Yoga literacy integration lesson plans have an number of benefits. Create literacy integrated yoga lessons easily.
What is yoga literacy integration?
A yoga class that integrates a story or book into the lesson plan is considered a yoga literacy integration.
To do a yoga integrated story lesson, no fancy, expensive materials are required (as much as we love kids' yoga props and tools!) These classes can be a uniquely effective way to expand literacy skills in students through engaging their bodies.
Further, you can hone the class to fit the age group, literacy levels, yoga experience, and physical capabilities of the students in front of you. Ultimately, there's the wonderful potential to foster greater love for both reading and yoga in your students.
And these classes can be held virtually or socially-distanced in-person. Let's look at how to design one of these classes!
Step 1 -- Choose your book
Go to your personal children's book library or the children's books section at your local library. You can even find fairly inexpensive gently used children's books online.
If you want to make an investment in a book you might use for many classes, you can also get certain new children's books without breaking the bank. You can also support local bookstores, if they're open at this time; due to COVID, small businesses could use the support right now!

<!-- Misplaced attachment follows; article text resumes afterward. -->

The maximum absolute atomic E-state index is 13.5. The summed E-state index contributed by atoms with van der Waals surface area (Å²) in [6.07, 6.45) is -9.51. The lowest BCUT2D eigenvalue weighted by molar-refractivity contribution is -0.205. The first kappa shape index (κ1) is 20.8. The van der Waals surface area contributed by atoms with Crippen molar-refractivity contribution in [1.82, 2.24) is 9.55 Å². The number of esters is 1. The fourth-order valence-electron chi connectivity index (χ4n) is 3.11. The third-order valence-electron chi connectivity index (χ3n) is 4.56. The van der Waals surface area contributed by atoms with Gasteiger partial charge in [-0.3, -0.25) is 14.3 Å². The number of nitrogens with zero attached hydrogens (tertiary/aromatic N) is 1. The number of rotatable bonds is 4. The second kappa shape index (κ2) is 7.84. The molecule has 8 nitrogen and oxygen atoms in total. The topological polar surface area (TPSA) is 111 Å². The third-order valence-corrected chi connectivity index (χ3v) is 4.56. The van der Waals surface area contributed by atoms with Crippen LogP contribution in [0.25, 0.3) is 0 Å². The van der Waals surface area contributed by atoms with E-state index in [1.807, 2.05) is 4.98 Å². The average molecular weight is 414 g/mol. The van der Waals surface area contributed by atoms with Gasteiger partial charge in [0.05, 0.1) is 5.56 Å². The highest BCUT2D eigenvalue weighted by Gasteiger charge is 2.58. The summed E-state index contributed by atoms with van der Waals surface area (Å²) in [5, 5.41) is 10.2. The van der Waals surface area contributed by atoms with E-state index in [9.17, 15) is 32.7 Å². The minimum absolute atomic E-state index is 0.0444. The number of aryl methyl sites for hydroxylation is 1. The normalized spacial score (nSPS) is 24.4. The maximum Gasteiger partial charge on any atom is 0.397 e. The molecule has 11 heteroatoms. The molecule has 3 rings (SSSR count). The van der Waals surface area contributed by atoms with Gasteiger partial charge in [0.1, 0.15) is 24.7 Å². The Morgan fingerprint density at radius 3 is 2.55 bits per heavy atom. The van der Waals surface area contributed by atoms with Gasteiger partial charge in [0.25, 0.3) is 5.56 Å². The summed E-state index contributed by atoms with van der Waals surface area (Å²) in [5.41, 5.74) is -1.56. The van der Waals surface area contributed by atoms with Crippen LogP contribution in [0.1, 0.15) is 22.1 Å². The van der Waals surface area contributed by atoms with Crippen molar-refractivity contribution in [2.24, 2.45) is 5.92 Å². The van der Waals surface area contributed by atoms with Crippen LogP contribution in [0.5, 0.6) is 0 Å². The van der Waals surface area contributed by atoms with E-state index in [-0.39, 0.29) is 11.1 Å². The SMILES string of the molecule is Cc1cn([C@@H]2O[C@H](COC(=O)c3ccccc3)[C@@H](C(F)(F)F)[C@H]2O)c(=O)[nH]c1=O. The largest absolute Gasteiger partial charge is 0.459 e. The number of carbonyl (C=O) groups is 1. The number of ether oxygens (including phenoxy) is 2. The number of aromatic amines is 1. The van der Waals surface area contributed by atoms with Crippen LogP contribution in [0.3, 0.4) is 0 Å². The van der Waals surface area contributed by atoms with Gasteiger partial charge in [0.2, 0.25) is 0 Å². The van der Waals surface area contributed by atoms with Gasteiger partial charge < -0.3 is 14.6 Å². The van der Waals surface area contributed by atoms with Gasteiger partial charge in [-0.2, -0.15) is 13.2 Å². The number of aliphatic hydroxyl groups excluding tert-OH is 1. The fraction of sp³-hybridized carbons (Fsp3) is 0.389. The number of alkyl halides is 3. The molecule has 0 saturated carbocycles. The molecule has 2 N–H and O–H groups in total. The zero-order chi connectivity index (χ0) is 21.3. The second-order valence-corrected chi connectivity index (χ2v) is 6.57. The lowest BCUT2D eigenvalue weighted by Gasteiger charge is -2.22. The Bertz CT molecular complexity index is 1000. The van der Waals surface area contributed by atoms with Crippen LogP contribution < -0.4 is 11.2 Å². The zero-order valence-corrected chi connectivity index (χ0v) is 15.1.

Next, consider age group. Most children's books have an age range on the back cover of the book, yet that's an estimated range; your particular students might need a reading level up or down.
Then consider the illustration. Do the images appeal to you aesthetically? Do they think they'd appeal to your students? Can you, at first glance, think of at least a few yoga poses that could align with the story and illustrations, or at least see the potential for you to be creative and think of some?
Once you have your book, it's time to start designing a well-rounded, enjoyable class.
A kids yoga warm-up is important to prepare students' bodies, minds, and social-emotional selves for class.
Begin with a connecting activity, such as children in the group passing a stress squeeze ball and saying their names and something fun about themselves, or even just everyone taking three breaths together.
Next focus on breath, using imagery such as in "Elevator Breath" or using a breathing ball -- so that children will center in their breath and will be more likely to bring it into the rest of class (and beyond!).
Following that is poses and movement flows to get the body ready to execute the poses in your literacy integration, safely and in an integrated, balanced way. Try Cat/Cow, backbends and forward bends from seated (you can pair this with imagery such as a flower opening and closing), "Kite" side bends, and clapping rhythms (on the floor, overhead, or body percussion) to further build student connection and engagement.
This section of class should be no more than three to five minutes for preschool-aged students, but could get longer for older students (up to ten minutes for older elementary children, for example).
Step 3 -- Design your literacy integration!
Look again through the pages of the book, more slowly and carefully than you might have when you were browsing through to choose your book.